Rental update – strong yields, smart homes, and the power of BTR

The latest research by a nationwide buy-to-let (BTL) specialist has revealed which major cities across England and Wales have seen the strongest rental yields since 2015.

Despite changes to BTL tax relief, an increase in the rate of stamp duty on buy-to-let and second homes, and talk of changes to Capital Gains Tax (CGT), the sector continues to prove lucrative for those investing in the right areas.

Sequre Property Investment’s analysis has found that seven cities, in particular, have stood the test of time in recent years.

Manchester topped the table of strong rental yields, sitting at an average of 5.5% a year.

Sunderland has also performed well at an average of 5.4% per year, with Nottingham (5.3%) and Newcastle (5.2%) also putting in a strong performance.

Leeds completed the top five, witnessing average rental yields of 5.0% between 2015 and 2020.

At the other end of the table, Cambridge has seen the lowest average rental yield since 2015 at just 3.2%, while Bournemouth is the only other city to also slip below the 4% mark at 3.7%.

Daniel Jackson, sales director at Sequre Property Investment, says while the current uncertainty within the rental market can make investing a daunting business, knowing where to invest is critical.

“The key is to know your market and to appreciate that property investment should be undertaken with a long-term view, rather than a smash and grab mentality,” he explains.

“The historic market health of a given location can provide you with good insight in this respect but top-line rental yields can only take you so far.” 

“Utilising the knowledge of those in the sector is the best way to maximise your endeavours, whether it be through a tailored investment to suit your individual circumstances, the ability to access bulk deals that can minimise the initial cost of investing or even access to off-market opportunities that aren’t open to the average buy-to-let investor.”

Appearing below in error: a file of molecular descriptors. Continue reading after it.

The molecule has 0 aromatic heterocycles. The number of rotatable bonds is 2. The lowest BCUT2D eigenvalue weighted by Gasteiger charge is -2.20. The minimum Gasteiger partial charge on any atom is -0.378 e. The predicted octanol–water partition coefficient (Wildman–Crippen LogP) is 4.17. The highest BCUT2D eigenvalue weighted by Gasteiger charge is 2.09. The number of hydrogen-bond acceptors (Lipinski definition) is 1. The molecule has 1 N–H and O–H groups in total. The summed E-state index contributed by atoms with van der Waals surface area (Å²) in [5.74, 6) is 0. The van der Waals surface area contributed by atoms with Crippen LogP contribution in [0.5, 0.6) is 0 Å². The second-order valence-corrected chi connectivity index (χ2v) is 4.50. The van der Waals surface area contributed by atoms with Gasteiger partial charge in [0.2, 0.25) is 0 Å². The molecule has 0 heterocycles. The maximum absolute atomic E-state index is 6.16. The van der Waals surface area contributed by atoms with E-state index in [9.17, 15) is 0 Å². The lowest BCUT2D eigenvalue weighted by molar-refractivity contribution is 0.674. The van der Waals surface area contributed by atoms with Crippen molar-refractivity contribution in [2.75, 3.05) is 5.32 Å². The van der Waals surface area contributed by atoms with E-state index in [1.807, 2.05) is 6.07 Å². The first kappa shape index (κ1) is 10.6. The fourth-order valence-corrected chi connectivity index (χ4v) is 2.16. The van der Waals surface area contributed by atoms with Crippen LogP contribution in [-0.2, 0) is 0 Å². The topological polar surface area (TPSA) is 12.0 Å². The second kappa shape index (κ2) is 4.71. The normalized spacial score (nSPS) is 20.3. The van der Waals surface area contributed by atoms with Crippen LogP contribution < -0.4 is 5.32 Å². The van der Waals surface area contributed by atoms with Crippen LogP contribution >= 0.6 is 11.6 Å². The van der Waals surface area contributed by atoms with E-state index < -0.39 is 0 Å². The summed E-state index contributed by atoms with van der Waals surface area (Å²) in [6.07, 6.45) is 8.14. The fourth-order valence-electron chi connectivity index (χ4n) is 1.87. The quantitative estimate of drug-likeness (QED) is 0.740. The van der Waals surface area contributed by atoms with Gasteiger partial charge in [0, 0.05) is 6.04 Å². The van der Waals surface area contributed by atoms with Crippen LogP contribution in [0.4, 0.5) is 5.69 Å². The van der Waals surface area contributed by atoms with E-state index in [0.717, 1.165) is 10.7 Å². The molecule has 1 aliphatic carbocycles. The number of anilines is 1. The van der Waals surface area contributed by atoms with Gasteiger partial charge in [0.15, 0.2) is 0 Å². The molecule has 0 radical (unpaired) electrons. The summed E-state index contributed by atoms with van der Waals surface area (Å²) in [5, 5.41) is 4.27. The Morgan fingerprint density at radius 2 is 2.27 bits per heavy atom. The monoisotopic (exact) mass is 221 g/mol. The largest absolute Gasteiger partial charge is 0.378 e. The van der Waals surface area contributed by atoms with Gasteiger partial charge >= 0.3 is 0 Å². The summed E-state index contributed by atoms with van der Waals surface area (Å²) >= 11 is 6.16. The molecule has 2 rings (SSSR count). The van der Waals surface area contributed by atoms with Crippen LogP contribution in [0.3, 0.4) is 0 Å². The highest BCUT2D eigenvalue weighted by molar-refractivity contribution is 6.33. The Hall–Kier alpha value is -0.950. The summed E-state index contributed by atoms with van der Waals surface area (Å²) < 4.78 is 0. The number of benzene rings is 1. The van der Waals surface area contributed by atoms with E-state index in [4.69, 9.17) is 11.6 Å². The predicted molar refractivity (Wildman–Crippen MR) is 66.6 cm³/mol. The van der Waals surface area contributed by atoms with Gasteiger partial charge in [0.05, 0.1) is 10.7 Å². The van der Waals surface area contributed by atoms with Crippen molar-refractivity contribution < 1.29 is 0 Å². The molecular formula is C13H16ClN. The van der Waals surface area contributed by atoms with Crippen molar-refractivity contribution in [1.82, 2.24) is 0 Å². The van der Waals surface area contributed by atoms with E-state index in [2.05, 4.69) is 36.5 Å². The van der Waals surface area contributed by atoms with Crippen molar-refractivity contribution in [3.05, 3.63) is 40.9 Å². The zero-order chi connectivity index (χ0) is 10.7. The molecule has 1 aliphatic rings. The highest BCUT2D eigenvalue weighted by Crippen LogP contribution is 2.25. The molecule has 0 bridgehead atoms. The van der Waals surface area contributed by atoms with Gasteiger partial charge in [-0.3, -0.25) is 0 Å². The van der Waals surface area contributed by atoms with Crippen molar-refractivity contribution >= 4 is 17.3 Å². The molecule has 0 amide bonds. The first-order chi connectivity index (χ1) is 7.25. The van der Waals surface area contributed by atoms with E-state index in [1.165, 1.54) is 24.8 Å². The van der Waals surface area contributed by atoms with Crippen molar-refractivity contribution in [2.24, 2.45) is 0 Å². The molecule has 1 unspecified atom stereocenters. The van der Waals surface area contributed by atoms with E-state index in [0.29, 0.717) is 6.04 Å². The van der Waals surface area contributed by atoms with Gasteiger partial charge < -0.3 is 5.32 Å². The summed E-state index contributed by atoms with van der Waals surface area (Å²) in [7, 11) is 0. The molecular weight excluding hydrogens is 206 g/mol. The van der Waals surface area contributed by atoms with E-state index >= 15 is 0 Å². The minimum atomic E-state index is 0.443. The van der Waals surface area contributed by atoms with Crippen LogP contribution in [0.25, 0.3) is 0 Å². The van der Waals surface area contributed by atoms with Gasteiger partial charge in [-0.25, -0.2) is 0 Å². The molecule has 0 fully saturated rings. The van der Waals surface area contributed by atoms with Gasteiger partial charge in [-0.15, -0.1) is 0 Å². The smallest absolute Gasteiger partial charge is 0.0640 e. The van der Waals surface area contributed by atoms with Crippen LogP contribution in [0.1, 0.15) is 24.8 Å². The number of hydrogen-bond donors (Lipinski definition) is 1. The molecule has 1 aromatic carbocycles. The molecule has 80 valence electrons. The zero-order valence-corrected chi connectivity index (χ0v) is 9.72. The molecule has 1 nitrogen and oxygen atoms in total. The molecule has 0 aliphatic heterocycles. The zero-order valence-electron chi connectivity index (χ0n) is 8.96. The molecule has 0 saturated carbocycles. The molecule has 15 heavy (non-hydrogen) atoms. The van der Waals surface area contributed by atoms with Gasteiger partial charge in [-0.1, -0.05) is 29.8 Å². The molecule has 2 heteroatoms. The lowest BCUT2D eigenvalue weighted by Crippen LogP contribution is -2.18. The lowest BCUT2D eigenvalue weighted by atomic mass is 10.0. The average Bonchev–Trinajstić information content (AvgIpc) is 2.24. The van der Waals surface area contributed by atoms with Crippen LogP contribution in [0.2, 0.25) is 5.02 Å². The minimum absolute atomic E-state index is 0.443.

He concludes: “All of these approaches can see you secure a far higher yield in any location when compared to the general market.”

76% of tenants unlikely to pay more for smart rental home – study

While many industry experts are predicting what the home of the future could look like, research from Ascend Properties has found that residents aren’t swayed by smart homes.

The Build to Rent (BTR) sector is often seen as the future of renting, presenting better homes with all the mod-cons expected from today’s residents including great broadband, on-site amenities and communal outdoor areas.

However, the BTR specialists found that residents are less worried when it comes to smart tech integration, with just a third stating they would be more likely to rent a home purely because it had smart tech.

In addition, the vast majority (74%) also stated they would be unlikely to pay more for a rental property simply because it was smart tech-enabled, with just 2% willing to pay much more than the market rate.

The ability to save money through smart tech features such as utility management and smart meters held the greatest appeal amongst potential tenants. Safety also ranked high, with features such as smart locks and surveillance holding high appeal as well.

A smart entertainment system and the ability to access lighting and heating remotely also appealed, although eco-friendly smart tech and convenience features such as voice activation were less sought-after.